Talented, passionate, engaged in our communities, meet the employees of Fry.
Meet Fry sales assistant Rick Briggs. Monday to Friday he’s the guy who makes sure that your samples arrive overnight or that the catering contains Vegan options, but when the weekend rolls around he and his banjo go on the road with Bill Yates & the Country Gentlemen Tribute Band (www.countrygentlementributeband.com).
Take a listen to some of Rick's bluegrass singin' and pickin':
Rick gets his passion for music from his father, a singer whose radio show was broadcast across much of the east coast in the 1950’s. The Briggs family record collection contained everything from Glenn Miller to Roy Acuff, providing young Rick with a well-rounded musical education. As a child he would look forward to even the tiniest bit of time home alone so that he could play with all of the off-limits musical instruments in the house.
Like many young musicians, Rick began performing in public as a saxophonist with his elementary school band; but it was when he was 13 that he first heard Flatt and Scruggs on their Live at Carnegie Hall album and was called to the banjo. From then on he devoted his efforts to learning new songs by ear and developing his improvisational skills, finally making it as a professional musician in the mid 1980s.
In 1998, faced with an existential crisis and burnout from all the easy money on the scene (maybe you’ve heard the adage, the way to get a million dollars in bluegrass music is to start out with two million), Rick saw a classified ad for a bindery position at Fry. The rest, as they say, is history. In his 14 years with Fry, Rick has moved up and around from scanning to pre-press and beyond, the sharp mind of an improviser making him a quick study and invaluable asset wherever he goes.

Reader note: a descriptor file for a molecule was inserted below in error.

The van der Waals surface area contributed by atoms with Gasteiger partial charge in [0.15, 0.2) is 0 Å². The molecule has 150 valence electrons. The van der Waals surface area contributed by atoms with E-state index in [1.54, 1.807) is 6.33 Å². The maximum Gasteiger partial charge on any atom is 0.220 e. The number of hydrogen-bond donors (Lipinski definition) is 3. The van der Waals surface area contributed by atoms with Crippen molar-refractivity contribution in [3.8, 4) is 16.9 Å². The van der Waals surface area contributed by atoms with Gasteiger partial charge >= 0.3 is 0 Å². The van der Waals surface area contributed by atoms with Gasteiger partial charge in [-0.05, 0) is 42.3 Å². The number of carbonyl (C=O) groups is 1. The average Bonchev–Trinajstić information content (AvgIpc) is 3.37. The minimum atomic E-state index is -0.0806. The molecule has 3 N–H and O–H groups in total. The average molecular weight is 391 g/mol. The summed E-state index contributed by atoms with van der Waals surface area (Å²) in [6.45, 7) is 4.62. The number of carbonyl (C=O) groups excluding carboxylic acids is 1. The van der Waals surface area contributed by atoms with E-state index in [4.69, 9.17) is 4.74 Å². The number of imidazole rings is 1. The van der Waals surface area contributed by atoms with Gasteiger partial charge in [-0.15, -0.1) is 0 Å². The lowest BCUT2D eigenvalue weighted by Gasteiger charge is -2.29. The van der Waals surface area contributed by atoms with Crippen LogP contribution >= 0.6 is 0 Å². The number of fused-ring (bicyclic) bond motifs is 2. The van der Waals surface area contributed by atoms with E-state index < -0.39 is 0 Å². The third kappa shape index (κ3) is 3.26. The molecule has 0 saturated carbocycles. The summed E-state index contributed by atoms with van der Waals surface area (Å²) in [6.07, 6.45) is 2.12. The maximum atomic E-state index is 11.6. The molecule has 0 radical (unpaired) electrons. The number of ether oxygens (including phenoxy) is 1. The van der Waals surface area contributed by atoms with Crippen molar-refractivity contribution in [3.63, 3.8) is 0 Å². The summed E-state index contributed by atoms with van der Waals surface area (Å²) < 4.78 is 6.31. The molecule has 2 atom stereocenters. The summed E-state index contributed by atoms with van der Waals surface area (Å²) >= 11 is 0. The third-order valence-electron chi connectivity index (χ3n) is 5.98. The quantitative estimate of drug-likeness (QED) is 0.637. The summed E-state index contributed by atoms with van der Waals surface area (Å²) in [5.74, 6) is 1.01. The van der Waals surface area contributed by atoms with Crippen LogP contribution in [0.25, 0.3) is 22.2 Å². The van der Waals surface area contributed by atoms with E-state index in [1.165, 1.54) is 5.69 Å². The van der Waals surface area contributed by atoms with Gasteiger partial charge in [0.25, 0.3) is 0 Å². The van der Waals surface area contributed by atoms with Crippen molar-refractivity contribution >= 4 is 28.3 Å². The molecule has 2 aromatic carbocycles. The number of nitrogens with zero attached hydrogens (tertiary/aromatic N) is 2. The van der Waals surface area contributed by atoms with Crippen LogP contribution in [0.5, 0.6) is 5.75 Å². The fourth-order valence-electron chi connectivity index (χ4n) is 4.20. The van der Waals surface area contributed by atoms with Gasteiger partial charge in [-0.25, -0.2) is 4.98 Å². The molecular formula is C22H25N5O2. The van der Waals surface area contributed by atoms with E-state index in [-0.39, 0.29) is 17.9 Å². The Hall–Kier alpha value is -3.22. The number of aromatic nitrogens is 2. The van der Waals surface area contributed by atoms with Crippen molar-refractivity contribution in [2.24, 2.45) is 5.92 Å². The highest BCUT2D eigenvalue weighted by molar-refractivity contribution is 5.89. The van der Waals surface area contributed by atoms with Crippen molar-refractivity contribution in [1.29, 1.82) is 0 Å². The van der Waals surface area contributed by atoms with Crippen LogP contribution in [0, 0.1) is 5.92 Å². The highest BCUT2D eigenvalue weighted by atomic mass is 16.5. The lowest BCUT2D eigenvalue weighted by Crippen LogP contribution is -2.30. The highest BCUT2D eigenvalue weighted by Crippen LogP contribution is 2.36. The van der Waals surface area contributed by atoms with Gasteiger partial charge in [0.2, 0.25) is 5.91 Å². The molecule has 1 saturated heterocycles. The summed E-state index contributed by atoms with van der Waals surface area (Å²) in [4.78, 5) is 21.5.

The same can be said for his life with the band. While performing on banjo and harmony vocals is his favorite, Rick also manages their website and books dates for the Country Gentlemen. “It’s rewarding to be in a really good band, with great guys that get along and make the kind of music that [we] love while having fun at the same time.” When six guys still get along after 4 days in a conversion van from Pennsylvania to Kentucky to Ohio to Michigan and back, the credit can only go to the power of their music.
Meet Fry graphic designer Dennis Hutchings (“Hutch”). While on the clock it’s magazine and ad design, but after hours his impressive portfolio extends from Juniata County, Pennsylvania where Hutch and wife Georgia call home - to the Mekong Delta, Vietnam where he served with the United States Air Force.
Hutch caught the artist’s bug as a child when he began painting on castoff squares that his father would bring home from work at a carpet company. Eventually in high school he turned pro - a $50 commission from a school nurse. Soon he was pulling down a regular paycheck in the design department of that same carpet company, mixing his own colors and painting flooring designs onto grid paper.
In 1966 he took his sketch pad into the USAF to Lackland, Texas. Here he trained as an Airman Security Police dog handler with his first German Shepherd, Major. Hutch moved around over the next four years throughout the United States, and all around the world to the Philippines, Australia, Japan, ending up in Vietnam. (He partnered with a new German Shepherd on each base; dogs did not travel with their handlers and often there was no way for a handler even to find out whether an old canine friend was still alive.)
In 1970 President Nixon said he’d done enough and gave Hutch an honorable discharge and art school tuition through the GI Bill. After graduation he found part-time work, working as many as five different jobs in a given week, trying to find his niche in design. Through a brilliant stroke of luck after two weeks in car sales, a Sales Manager from Empire Kosher came in to test drive a Triumph TR4 and gave him a design job on the spot (unfortunately, he did not get a sales commission on the car).
He quickly worked his way up to the role of Art Director where he stayed for 20 years before coming to Fry. Today he lives in Port Royal with his wife Georgia and Fanny, a Golden Retriever whose career as a seeing-eye dog was cut short by a cataract.